Jack Pinczewski Ainslie (ACT)

If an Israeli agent found himself in the same room as Osama bin Laden and asked his superior for permission to shoot him, I can fully imagine him being told, ”Better not, we don’t want any angry letters to the editor.”

Daniel Lewis Rushcutters Bay

David Ashton (Letters, March 1) asks what is to be done when ”fighting enemies that operate covertly and without rules”. I had to read his letter twice before deciding to which side he was referring.

Mary Purnell Revesby

Can someone please check whether ASIO’s spies travel using false passports? If not, we need an urgent inquiry.

David Ziegler Dover Heights

You quote the Foreign Minister, Stephen Smith, as saying: ”The Australian government always considers UN resolutions on a case-by-case basis and on their merits” (”Australia abandons Israel in UN vote”, March 1).

It would be fascinating to hear the Foreign Affairs Department’s reason for Australia’s voting against a UN resolution in July 2004, which called on Israel to comply with an International Court of Justice advisory opinion relating to aspects of the West Bank separation barrier that the court considered illegal.

The resolution was carried by 150 to six. The six against were Israel, the US, Australia and three US client states (Federated States of Micronesia, Marshall Islands and Palau). The only Western country to abstain was Canada. Given that Australia purports to support human rights and the rule of law, I wonder what particular problems we perceived with this resolution.

Roger Mayhew Surfside

And letters in the Melbourne Age:

IMAGINE the outcry if, in a clandestine operation, Australian agents using forged passports of another country murdered Osama bin Laden.Add New Post ‹ Antony Loewenstein — WordPress

Henry Herzog, St Kilda East

IN THE fight against international terrorism it appears the rules only allow the terrorists to travel the world with false passports.

Michael Burd, Toorak

PERHAPS the time has come to do away with dual-nationality passports.

Brian Haill, Frankston

And a letter in the Australian:

WHETHER or not Israel played any part in the assassination of Mahmoud al-Mabhouh may never really be known.

What is known is that this individual was responsible for the murders of hundreds of Israelis on behalf of Hamas. Why is it then that the Australian media persists in referring to him as a “militant”? I do not recall the same term used for those individuals who murdered so many Australians in the Bali bombings. They were correctly referred to as terrorists.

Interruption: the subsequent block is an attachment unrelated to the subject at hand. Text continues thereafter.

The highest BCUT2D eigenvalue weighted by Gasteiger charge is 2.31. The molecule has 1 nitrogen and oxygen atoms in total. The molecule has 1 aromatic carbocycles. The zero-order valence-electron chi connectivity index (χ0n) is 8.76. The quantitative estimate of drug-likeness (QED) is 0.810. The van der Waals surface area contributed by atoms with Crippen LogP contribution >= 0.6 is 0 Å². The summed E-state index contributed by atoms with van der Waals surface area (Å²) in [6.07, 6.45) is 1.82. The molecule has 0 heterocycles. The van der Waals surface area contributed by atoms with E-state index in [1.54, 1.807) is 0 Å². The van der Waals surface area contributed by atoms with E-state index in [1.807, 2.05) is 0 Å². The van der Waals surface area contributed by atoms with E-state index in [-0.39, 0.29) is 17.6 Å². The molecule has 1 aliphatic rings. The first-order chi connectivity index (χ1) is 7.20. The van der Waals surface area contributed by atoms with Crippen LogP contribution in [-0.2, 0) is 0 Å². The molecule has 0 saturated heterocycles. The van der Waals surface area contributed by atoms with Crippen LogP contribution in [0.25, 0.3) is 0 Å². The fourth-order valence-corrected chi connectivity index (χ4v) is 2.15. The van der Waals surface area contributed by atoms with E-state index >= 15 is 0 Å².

The term “militant” implies a moral justification for the individual’s actions. Why is the killing of innocent Israeli civilians morally justifiable whereas the killing of innocent Australians is not? Let’s call a spade a spade and call al-Mabhouh and others like him “terrorists”.

N. Balkin, Rose Bay, NSW

5 comments ↪
  • Jack Chrapot

    If the letters you've reproduced are any guide, I would say not many.

    Given that Hamas and Fatah also carry out targetted assassinations, I would suggest they don't care much either and seeing that Mabhouh had five fake passports on him at the time of his death, I reckon that nobody really gives a fig except for a few bloggers and perhaps some politicians who want to get a seat on the UN Security Council.

  • George

    In the Gnostic (Greek for Knowledge) Catholic Church, which is a humanistic sect coming out of the Greek Orthodox Church which practices mysticism (similar to the Jewish Kabbalah), there writings interpret the story of Cain and Abel in allegory. And the allegory is this, Cain is symbolic of higher enlightened man (with his vegetable offering) and Abel is symbolic of lower man (with his tendencies to be drawn into his animalistic side). Cain killing Abel is symbolic of enlightened man overcoming the animal in all of us. These people are akin to animalistic side of man, stupid animals who believe what they want. I hope we have World War 3 so we can be rid of these people, they're are burden on society. They are the reason why mankind is in the trouble it is.   

  • ej

    Jack, it's the Occuption, stupid.  And the associated ongoing ethnic cleansing.

    If you got out of the self-imposed ghetto more often you'd have a better feeling for the disgust.

  • Kevin Charles Herber

    George:

    I would expect that if we did have a world war 3, that you'd witness it no doubt from the comfort of your armchair.

     

    Indeed, you & Jack Chaprot could witness it together…….coffee & cake anyone???

  • iResistDe4iAm

    George, 

     

    You're talking gibberish again. 

     

    Which people are from the animalistic side of man?

    Which people are stupid animals?

    Which people do you want to get rid of, wipe out, exterminate in World War 3? 

     

    And where do you fit in?